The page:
Minimum force required to ignite the hardest factory small pistol (9mm) primers?

Discussion in 'Ammunition & Reloading' started by comeback_kid, May 3, 2013.

  1. comeback_kid

    comeback_kid New Member

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    Hello all,

    It has been a while since posting on this forum, but I have had an intriguing thought and figured I would ask around and see what I can discover.

    I'm not a hand loader, but I'm assuming "small pistol primers" are good for 9mm Luger, and that's what I'm specifically referring to in this question.

    To address the problem, there are a few things I am interested in knowing.

    First, what are the hardest small pistol primers found on the shelves in factory ammunition (by hardest I mean requiring the most striking force to ignite)? I've always been told CCI.

    Second, what is the minimum force required to ignite said primers reliably?

    Lastly, how can I calculate the striking force of a firing pin in a Beretta 92FS?

    The reason I found this interesting is because I have a Beretta 92FS that I doctored up, so to speak. I put a lighter "D" main spring in (can't recall right away what the actual rating was) and a skeletonized hammer (unsure of the weight at the moment). I have shot a few hundred hand loads with CCI primers through it, and I'm more than confident that light primer strikes will not be an issue.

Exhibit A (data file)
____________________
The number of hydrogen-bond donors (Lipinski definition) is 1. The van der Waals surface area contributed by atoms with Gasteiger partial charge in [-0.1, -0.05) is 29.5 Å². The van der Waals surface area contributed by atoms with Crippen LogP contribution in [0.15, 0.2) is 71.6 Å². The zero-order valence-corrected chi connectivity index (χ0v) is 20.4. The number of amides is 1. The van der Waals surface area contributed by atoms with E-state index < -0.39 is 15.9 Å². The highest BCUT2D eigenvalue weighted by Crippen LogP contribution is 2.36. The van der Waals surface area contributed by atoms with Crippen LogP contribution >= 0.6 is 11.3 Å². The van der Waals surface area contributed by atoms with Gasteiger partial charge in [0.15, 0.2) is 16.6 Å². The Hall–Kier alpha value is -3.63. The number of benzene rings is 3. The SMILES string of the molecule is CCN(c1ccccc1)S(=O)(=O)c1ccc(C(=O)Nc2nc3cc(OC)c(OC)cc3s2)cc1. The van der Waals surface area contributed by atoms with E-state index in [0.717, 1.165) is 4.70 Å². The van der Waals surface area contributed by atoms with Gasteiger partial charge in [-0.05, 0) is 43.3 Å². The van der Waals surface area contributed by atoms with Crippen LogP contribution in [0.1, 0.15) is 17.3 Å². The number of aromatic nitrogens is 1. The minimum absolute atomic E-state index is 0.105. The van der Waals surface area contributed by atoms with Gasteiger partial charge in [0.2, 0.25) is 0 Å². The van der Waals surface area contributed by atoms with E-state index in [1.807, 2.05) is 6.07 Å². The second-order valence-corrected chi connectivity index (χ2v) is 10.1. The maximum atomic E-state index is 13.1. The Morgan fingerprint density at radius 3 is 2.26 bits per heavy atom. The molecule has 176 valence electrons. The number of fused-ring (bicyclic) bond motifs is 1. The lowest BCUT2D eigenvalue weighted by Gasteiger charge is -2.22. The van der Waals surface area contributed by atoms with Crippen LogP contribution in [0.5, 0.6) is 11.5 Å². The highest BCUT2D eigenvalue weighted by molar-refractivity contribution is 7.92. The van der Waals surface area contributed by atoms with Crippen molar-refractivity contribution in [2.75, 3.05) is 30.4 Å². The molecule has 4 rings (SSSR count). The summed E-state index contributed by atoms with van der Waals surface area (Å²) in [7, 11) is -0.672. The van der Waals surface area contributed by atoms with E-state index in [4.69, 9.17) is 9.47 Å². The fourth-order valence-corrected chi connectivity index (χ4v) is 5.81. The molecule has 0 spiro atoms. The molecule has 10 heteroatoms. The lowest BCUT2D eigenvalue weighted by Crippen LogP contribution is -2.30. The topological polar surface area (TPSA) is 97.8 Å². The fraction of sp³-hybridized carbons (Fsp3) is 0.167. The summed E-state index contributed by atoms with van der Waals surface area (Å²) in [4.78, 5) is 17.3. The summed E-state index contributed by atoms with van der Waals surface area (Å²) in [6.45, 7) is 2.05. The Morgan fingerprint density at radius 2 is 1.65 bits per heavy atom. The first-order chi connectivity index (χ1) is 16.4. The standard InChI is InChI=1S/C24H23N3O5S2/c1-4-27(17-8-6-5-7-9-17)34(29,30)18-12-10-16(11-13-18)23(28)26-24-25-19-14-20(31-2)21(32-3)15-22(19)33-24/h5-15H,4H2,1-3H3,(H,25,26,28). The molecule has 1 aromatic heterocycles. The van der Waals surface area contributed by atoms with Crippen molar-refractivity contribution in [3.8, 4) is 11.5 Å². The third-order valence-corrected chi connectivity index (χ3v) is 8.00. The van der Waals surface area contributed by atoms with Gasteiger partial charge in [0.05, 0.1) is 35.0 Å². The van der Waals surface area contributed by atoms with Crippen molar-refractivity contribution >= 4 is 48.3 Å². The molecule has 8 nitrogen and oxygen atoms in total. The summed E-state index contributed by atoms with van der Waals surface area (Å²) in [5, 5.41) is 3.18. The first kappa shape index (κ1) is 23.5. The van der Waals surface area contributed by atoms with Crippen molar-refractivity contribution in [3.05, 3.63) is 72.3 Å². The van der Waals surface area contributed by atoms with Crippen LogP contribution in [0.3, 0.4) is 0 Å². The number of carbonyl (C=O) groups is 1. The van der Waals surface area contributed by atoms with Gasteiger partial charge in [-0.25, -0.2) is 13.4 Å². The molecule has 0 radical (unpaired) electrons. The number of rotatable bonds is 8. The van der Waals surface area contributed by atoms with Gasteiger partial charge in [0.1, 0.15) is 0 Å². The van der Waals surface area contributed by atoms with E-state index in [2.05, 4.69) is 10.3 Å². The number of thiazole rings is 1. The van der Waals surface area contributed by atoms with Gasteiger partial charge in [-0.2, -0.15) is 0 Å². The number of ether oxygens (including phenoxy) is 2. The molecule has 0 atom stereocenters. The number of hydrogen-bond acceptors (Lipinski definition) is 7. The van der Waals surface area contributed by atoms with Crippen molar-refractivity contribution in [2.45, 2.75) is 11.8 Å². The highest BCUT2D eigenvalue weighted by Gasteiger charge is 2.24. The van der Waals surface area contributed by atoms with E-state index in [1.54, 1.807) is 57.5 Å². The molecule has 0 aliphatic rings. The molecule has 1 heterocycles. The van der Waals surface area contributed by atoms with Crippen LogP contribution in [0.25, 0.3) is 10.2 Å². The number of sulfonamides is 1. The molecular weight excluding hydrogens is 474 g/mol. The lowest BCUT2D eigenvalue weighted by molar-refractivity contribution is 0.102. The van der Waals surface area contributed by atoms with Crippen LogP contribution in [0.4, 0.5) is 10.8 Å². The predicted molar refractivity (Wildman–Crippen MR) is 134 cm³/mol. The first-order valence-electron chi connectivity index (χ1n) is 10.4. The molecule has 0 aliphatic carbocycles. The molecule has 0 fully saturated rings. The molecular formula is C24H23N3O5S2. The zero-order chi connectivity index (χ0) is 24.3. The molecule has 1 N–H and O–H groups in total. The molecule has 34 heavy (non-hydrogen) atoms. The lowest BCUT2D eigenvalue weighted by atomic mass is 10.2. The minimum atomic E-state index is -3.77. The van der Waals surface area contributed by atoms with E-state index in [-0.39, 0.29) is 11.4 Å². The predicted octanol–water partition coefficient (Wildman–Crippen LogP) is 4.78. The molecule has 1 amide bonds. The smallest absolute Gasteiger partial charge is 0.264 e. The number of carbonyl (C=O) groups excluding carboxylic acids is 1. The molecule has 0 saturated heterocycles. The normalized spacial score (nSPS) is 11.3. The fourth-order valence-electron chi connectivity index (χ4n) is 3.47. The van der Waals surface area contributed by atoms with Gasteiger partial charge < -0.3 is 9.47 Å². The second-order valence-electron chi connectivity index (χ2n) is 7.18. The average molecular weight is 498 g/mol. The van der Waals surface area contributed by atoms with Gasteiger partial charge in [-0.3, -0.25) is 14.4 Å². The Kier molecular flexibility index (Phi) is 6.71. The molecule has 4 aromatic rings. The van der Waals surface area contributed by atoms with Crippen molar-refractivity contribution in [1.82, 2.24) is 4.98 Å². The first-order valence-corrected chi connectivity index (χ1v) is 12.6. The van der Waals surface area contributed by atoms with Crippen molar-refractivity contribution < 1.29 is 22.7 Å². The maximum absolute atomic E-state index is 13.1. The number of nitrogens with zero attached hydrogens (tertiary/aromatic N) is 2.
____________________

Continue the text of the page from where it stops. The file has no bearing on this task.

However, I am mainly interested in the numbers, just out of curiosity. If any engineers or mathmaticians out there wants to explain these questions to me in mathspeak, I would be very grateful.

    Gracias
     
  2. robocop10mm

    robocop10mm Lifetime Supporting Member Lifetime Supporter

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    I can tell you that on a Smith and Wesson revolver in .38 Spl it requires a 3 1/2 pound main spring. The .357 Mag requires 3 3/4 pounds for reliable ignition. I do not know how that translates into actual striking force, but gives you something.

    And yes, CCI primers are considered the hardest primers available.
     

  3. JonM

    JonM Moderator

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    Your going to need to know the mass of the firing pin. The area of the tip of the pin that strikes the primer. How much area of the pin that rubs against the firing pin channel. How much firing pin return spring tension you have and the friction factors of the hammer strut, hammer and hammer pivot pin. And finally how strong the firing pin spring is.

    I prefer going out and shooting and if my gun sets primers off i call it a day.

    The reason the 92fs has a very strong hammer spring is it has to hold up to field military conditions where the gun may need to be fired with a dirty firing pin channel. That extra hammer force could be needed.

    I leave my 92's fp springs bone stock